French day of action: Millions march against pension cuts
25 September 2010
Between 1 and 3 million people—the upper figure provided by the trade unions, the lower by police—demonstrated on Thursday in 232 French towns and cities against President Nicolas Sarkozy’s pension cuts.
The cuts will increase the legal retirement age from 60 to 62, and increase from 65 to 67 the age at which retirees can claim their pension without paying a penalty (décote). This was the second mass mobilisation this month on the issue.
According to La Croix’s estimates, the pension “reform” will allow the government to claw back €4 billion annually from working people.
Both days of action this month were the largest so far against Sarkozy’s pension cuts, surpassing by 40 percent the previous record turnout last June. On Thursday, according to the unions, 55 percent of primary school teachers and 45 percent of secondary teachers walked out, as did 50 percent of railway workers. According to official figures, 20 percent of France’s 5 million government workers went on strike at hospitals, local government services, education and other government departments.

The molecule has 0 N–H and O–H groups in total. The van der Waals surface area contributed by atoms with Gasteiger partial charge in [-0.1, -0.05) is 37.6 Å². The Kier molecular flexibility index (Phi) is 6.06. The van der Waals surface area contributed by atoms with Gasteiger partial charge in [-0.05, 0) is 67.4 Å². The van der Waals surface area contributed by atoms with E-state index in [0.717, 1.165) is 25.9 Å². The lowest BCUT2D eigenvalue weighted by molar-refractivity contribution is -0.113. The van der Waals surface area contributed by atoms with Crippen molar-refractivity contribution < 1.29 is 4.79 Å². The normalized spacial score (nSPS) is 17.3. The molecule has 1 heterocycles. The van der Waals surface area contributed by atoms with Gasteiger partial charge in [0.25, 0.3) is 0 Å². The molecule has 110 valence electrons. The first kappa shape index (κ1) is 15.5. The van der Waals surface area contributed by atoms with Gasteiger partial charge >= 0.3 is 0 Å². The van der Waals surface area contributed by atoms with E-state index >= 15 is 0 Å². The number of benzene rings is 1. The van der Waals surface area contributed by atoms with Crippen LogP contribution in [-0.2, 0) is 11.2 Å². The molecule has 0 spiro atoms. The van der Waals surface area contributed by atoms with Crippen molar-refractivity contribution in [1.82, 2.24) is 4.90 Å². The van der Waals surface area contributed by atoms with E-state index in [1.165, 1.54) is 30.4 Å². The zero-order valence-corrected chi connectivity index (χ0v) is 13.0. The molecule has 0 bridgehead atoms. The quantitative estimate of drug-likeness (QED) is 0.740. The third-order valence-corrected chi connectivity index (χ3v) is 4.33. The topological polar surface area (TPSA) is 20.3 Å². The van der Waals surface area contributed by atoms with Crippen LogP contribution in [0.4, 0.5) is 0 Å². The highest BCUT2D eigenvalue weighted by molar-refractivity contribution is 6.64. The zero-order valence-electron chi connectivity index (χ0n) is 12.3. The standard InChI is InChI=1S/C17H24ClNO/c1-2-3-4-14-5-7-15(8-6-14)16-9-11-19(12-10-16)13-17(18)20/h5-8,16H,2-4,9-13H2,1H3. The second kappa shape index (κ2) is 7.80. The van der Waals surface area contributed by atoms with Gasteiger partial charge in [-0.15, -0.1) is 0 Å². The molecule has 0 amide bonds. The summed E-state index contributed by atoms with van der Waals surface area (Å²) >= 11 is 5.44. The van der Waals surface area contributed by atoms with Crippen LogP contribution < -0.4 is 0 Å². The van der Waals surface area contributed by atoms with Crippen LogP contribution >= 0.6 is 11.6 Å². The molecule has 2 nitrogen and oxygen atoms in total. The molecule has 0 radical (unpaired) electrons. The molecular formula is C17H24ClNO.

The marches reflected rising opposition to Sarkozy’s policies. Polls registered 68 percent support for the protests in the general population, rising to 80 percent for the 18-to-24 age group. Libération quotes a poll that finds that 45 percent of French people are “revolted” by the economic and social state of the country, with only 18 percent feeling “confident” in the present situation and only 29 percent supporting Sarkozy.
There is rising anger not only against Sarkozy’s austerity measures, but also against his policy of persecuting Muslims and deporting Roma.